Not only has cleantech investment by venture capitalists dropped off a cliff recently, but the average deal size has fallen significantly too – from $14.5 million in Q4 of 2008 to just $4.7 million at the end of the first quarter of 2009 (PwC/NVCA MoneyTree). Clearly VCs have figured out that deals that eventually need to scale to utility size are trouble. Still, I’ve heard many people point to the lack of project financing or debt (credit crunch) as to why things have stalled. In fact, venture-backed algae company GreenFuel Technoloogies shut down this week. The reason? They claim they were a victim of the credit crunch. But should VCs really have been reliant on project finance in cleantech investments in the first place?

Take a look at the chart below. I’ve graphed the average venture cleantech deal size over time, which I mentioned has fallen by almost $10 million, mainly because there were no major $100 million+ rounds. But what really shows how disproportionally cleantech was reliant on large scale financing is how much investment fell as a percentage of all venture investment.

It helps to put the data in this context because it shows that other sectors, while still experiencing declines in dollar amounts, were not affected nearly as much by the lack of large deals. And by other sectors, I’m talking mainly about technology deals, which have always been mainstays of venture investment. By and large, they are less capital intensive and, really, it’s where venture’s expertise lies. This level is where I think cleantech venture investment belongs.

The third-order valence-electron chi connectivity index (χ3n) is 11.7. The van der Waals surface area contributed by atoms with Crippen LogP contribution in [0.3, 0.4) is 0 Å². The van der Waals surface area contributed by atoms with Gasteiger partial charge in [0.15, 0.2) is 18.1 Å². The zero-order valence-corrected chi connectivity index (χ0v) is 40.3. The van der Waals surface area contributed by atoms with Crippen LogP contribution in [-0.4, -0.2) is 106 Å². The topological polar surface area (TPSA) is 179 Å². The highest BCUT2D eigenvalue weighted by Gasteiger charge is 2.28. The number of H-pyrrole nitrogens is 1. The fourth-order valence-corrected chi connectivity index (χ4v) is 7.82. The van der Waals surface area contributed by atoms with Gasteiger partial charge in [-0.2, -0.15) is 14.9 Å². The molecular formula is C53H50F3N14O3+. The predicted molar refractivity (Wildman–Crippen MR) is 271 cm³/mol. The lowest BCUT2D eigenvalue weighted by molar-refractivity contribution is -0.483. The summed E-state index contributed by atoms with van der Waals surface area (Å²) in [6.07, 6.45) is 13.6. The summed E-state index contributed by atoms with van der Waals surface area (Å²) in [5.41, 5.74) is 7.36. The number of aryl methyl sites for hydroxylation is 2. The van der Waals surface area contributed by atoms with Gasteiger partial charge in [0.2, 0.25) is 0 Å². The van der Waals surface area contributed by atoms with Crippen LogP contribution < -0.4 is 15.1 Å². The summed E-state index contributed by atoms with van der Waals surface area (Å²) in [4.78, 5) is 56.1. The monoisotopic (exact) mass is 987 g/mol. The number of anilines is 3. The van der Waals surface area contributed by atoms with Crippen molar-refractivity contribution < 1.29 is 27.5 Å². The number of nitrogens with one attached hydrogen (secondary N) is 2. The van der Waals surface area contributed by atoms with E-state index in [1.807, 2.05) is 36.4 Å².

The current average deals sizes (around $5 million) in cleantech are much more reasonable and the capital going in is still adequate enough support innovation. A recent New York Times article covers the shift in this direction. Liquidity-wise, hybrid tech/cleantech deals have much more promise too. Of potential acquisition targets, they seem like they are the most attractive since they can still produce great return multiples in reasonable amounts of time. Scaling is faster and cheaper - all VCs know this. So instead of trying to hit “grand slams” with large, utility scale projects it may be better to leave those to the utilities and GE’s of the world. VC’s should not be chasing stimulus money, or be in denial about the capital intensity of most renewable energy investments. To me, there’s nothing wrong or concerning about the decline in cleantech venture investment if it represents a shift back to venture’s roots.

A point on the data I used: I realize there are a number of sources I could have used (MoneyTree, The Cleantech Group, VentureSource, Greentech Media, etc.). And they all report different figures due to differing methodologies. The key is not to get caught up in the differences there – they all show the same trend which is the most important thing, particularly when looking at industry data on private equity, which always inconsistent among the different sources.